You’re out of here - Downs Syndrome man told he must leave - after eight years- following closure of Friday Bridge home

Friday House. Friday Bridge Wisbech.Marion and Mick Ashman. Picture: Steve Williams.

Friday House. Friday Bridge Wisbech.Marion and Mick Ashman. Picture: Steve Williams. - Credit: Archant

A severely disabled man is badly distressed after being forced to quit his home of eight years for temporary respite accommodation.

Friday House. Friday Bridge Wisbech.Marion and Mick Ashman. Picture: Steve Williams.

Friday House. Friday Bridge Wisbech.Marion and Mick Ashman. Picture: Steve Williams. - Credit: Archant

Alternative care was found for 59-year-old Stephen Ashman at almost the eleventh hour with him and one other resident the last to leave doomed Friday House at Fridaybridge when it closed yesterday (Thursday).

Mick and Marion Ashman, Stephen’s brother and sister-in-law are furious at the way he has been treated by both the Huntercombe Group, which owed the residential home, and Cambridgeshire’s Learning Disability Partnership (LDP), which is responsible for providing care for vulnerable people.

The couple claim to have received barely a month’s notice of the closure, brought about because of under use, and have been pushing for a suitable alternative to be found to allow Stephen time to adapt to the change.

“He has severe Down’s Syndrome, he can’t communicate, and also has the early signs of dementia. He gets very distressed with change and needs to be eased into it. We wanted to have time to take him for visits to any new home, but we were only told on Tuesday they had found two possible placements.

Friday House. Friday Bridge Wisbech. Picture: Steve Williams.

Friday House. Friday Bridge Wisbech. Picture: Steve Williams. - Credit: Archant


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“The first was not suitable as residents are locked in and are much older than Stephen. The other is respite care at Conquest Lodge in March, which is much more suitable but is only for six weeks,” explained Marion.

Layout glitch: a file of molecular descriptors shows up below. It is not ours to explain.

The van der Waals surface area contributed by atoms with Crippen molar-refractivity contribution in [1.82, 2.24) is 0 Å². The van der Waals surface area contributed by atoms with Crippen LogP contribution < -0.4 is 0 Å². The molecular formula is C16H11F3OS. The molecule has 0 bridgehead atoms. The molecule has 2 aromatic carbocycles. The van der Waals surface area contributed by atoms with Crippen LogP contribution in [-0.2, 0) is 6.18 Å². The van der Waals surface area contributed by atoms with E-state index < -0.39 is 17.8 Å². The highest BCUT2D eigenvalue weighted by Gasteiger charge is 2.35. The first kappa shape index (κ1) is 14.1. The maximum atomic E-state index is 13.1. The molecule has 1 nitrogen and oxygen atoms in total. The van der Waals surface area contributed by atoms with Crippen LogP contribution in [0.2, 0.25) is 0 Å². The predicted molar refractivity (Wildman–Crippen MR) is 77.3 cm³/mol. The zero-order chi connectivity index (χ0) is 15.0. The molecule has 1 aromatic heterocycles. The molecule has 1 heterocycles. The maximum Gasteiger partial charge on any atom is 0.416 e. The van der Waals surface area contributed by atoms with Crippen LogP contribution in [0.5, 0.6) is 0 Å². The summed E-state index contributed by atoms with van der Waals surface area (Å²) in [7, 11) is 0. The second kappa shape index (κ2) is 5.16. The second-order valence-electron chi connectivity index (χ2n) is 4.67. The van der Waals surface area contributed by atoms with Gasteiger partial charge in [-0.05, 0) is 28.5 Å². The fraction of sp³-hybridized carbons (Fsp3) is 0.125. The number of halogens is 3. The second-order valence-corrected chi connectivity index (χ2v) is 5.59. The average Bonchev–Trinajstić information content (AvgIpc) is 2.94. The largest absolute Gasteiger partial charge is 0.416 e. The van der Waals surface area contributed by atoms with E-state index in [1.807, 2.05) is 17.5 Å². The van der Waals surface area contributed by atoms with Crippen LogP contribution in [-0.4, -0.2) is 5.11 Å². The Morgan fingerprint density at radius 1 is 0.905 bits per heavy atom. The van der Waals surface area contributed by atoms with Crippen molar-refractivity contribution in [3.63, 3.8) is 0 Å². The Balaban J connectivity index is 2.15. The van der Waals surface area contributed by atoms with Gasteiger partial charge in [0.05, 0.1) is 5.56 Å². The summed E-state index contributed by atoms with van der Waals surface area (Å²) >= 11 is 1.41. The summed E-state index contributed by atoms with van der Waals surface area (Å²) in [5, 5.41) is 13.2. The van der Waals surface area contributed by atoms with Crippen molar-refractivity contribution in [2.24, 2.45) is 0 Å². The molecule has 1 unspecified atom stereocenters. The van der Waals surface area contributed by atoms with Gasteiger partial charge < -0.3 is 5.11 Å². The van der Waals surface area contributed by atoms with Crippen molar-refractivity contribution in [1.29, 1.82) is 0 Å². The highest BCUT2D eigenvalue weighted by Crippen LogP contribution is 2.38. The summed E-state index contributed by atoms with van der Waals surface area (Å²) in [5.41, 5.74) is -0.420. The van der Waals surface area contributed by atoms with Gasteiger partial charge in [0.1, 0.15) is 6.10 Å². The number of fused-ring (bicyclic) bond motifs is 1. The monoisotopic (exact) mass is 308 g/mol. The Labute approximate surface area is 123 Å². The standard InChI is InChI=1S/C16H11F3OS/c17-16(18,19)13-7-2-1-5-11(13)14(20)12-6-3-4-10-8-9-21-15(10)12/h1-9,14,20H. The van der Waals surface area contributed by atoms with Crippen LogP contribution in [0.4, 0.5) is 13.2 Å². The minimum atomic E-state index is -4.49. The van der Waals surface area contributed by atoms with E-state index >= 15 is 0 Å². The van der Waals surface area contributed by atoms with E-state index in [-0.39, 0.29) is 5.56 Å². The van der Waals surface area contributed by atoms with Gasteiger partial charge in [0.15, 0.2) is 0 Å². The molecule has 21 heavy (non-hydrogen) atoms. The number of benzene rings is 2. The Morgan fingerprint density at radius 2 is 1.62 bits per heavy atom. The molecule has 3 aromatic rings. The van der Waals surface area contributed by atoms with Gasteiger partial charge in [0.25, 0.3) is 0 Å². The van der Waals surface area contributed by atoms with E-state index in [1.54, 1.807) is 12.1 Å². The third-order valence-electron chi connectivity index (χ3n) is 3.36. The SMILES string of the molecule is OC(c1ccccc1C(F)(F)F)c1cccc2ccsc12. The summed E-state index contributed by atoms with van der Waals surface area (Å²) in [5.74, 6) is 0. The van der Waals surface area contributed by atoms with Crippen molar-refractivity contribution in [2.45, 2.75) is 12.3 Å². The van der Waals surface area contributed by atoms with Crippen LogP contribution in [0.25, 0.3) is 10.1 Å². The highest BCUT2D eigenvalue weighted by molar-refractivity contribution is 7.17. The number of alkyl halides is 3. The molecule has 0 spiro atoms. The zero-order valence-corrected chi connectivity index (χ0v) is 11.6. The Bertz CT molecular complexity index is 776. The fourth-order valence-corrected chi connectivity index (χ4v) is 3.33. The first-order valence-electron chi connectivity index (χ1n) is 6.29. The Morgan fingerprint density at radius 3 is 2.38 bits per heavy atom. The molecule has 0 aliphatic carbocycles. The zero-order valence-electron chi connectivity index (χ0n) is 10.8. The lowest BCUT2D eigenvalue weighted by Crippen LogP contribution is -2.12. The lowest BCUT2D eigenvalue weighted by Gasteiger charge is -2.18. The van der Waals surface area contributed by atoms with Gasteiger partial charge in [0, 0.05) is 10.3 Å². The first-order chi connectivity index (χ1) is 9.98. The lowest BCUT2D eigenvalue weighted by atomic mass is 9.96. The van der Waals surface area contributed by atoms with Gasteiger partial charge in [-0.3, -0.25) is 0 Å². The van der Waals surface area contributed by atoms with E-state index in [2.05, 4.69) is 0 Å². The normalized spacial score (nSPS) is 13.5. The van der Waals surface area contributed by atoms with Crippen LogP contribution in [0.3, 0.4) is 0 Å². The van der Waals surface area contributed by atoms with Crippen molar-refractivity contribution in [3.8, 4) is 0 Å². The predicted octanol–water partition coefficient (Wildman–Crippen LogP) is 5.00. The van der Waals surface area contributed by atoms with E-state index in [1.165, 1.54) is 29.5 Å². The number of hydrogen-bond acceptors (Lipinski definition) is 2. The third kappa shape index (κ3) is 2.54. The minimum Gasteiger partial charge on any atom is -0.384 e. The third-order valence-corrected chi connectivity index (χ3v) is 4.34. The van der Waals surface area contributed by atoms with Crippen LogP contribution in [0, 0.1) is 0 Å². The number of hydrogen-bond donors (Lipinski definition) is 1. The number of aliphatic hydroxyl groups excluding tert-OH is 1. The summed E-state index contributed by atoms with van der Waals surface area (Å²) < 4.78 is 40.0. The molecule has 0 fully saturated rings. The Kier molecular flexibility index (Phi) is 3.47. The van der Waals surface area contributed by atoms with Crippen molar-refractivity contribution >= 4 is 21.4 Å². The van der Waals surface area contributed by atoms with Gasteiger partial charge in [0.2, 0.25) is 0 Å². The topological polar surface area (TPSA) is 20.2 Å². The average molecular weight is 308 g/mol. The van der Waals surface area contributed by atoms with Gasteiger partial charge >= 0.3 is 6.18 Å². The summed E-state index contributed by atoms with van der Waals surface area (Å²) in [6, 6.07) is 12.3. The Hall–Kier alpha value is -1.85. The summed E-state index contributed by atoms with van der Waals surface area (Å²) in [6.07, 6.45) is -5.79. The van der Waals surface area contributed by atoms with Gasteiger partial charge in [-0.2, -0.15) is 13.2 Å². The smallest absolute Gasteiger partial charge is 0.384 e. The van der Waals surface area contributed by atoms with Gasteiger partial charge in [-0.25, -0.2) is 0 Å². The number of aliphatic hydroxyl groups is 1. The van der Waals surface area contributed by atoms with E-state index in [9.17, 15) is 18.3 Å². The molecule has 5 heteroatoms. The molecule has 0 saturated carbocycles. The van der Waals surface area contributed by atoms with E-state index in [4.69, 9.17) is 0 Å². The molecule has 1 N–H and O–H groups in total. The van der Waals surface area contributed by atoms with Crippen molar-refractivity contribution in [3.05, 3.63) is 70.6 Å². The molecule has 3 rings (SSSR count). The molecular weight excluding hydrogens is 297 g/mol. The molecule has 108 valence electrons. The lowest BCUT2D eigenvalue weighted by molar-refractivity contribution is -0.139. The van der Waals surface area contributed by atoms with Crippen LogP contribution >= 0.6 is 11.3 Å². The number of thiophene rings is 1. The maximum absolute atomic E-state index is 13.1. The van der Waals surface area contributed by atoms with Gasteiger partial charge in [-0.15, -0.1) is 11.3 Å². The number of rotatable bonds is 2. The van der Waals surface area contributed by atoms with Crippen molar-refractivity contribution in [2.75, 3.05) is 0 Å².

The family feels badly let down by both the Huntercombe Group and Cambridgeshire LDP, but she emphasised staff at Friday House have been very supportive.

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“We feel we have been pulled from pillar to post. We found alternative places for Stephen but were told there was not the funding available to pay for them, it has been so stressful and upsetting for Stephen and for us,” said Mr Ashman.

Friday House is one of two centres which support people with learning difficulties and brain injuries to close this month.

The Huntercombe Group, which has more than 50 hospitals and specialist units, have also closed The Ridgeway.

Stephen is one of 13 patients at Friday House to have faced upheaval while at The Ridgeway four patients have been displaced.

A spokesman for Huntercombe said: “The wellbeing of residents is our priority and we have been working with Cambridgeshire County Council Social Services and Clinical Commissioning Groups to ensure that residents and their families are supported to make appropriate alternative care provision arrangements, although we have no influence on placement decisions, which are between the care commissioners and families.”

A spokesman for Cambridgeshire County Council said: “Council officers have been working closely with the Huntercombe Group, residents and their families to identify alternative residential placements. Permanent residential placements have already been found for seven of the nine Cambridgeshire residents affected, while temporary arrangements have been set up for the other two. Residents and their carers have been supported by members of the Learning Disability Partnership (LDP) throughout to visit these placements and ensure their suitability. “

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